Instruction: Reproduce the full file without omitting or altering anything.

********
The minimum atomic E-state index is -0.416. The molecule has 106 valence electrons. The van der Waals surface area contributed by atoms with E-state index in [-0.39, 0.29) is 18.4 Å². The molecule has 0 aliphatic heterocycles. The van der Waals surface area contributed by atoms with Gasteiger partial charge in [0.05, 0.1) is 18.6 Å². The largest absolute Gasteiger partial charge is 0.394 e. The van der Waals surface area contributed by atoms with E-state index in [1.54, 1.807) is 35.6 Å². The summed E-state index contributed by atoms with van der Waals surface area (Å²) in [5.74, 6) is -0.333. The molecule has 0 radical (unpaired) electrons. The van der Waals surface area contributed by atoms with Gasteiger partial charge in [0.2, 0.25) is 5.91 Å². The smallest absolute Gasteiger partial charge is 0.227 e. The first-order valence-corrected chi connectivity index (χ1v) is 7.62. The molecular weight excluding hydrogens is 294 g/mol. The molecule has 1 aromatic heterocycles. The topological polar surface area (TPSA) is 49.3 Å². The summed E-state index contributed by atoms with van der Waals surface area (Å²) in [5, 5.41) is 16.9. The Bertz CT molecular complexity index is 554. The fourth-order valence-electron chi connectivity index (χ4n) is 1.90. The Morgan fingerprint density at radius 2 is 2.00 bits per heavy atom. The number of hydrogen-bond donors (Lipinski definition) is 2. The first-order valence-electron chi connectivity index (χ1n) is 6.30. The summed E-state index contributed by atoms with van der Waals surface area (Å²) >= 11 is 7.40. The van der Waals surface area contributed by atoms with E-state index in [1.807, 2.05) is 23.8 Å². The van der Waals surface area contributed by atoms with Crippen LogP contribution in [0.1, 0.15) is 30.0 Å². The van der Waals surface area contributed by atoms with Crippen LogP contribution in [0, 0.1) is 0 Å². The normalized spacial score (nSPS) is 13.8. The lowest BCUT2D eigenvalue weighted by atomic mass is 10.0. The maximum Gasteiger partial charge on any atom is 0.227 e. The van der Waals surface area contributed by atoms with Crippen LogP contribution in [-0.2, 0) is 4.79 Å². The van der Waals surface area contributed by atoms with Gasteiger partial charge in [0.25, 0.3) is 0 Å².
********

The minimum atomic E-state index is -0.416. The molecule has 106 valence electrons. The van der Waals surface area contributed by atoms with E-state index in [-0.39, 0.29) is 18.4 Å². The molecule has 0 aliphatic heterocycles. The van der Waals surface area contributed by atoms with Gasteiger partial charge in [0.05, 0.1) is 18.6 Å². The largest absolute Gasteiger partial charge is 0.394 e. The van der Waals surface area contributed by atoms with E-state index in [1.54, 1.807) is 35.6 Å². The summed E-state index contributed by atoms with van der Waals surface area (Å²) in [5.74, 6) is -0.333. The molecule has 0 radical (unpaired) electrons. The van der Waals surface area contributed by atoms with Gasteiger partial charge in [0.2, 0.25) is 5.91 Å². The smallest absolute Gasteiger partial charge is 0.227 e. The first-order valence-corrected chi connectivity index (χ1v) is 7.62. The molecular weight excluding hydrogens is 294 g/mol. The molecule has 1 aromatic heterocycles. The topological polar surface area (TPSA) is 49.3 Å². The summed E-state index contributed by atoms with van der Waals surface area (Å²) in [5, 5.41) is 16.9. The Bertz CT molecular complexity index is 554. The fourth-order valence-electron chi connectivity index (χ4n) is 1.90. The Morgan fingerprint density at radius 2 is 2.00 bits per heavy atom. The number of hydrogen-bond donors (Lipinski definition) is 2. The first-order valence-electron chi connectivity index (χ1n) is 6.30. The summed E-state index contributed by atoms with van der Waals surface area (Å²) >= 11 is 7.40. The van der Waals surface area contributed by atoms with E-state index in [1.807, 2.05) is 23.8 Å². The van der Waals surface area contributed by atoms with Crippen LogP contribution in [0.1, 0.15) is 30.0 Å². The van der Waals surface area contributed by atoms with Crippen LogP contribution in [0, 0.1) is 0 Å². The normalized spacial score (nSPS) is 13.8. The lowest BCUT2D eigenvalue weighted by atomic mass is 10.0. The maximum Gasteiger partial charge on any atom is 0.227 e. The van der Waals surface area contributed by atoms with Crippen LogP contribution in [-0.2, 0) is 4.79 Å². The van der Waals surface area contributed by atoms with Gasteiger partial charge in [0.25, 0.3) is 0 Å².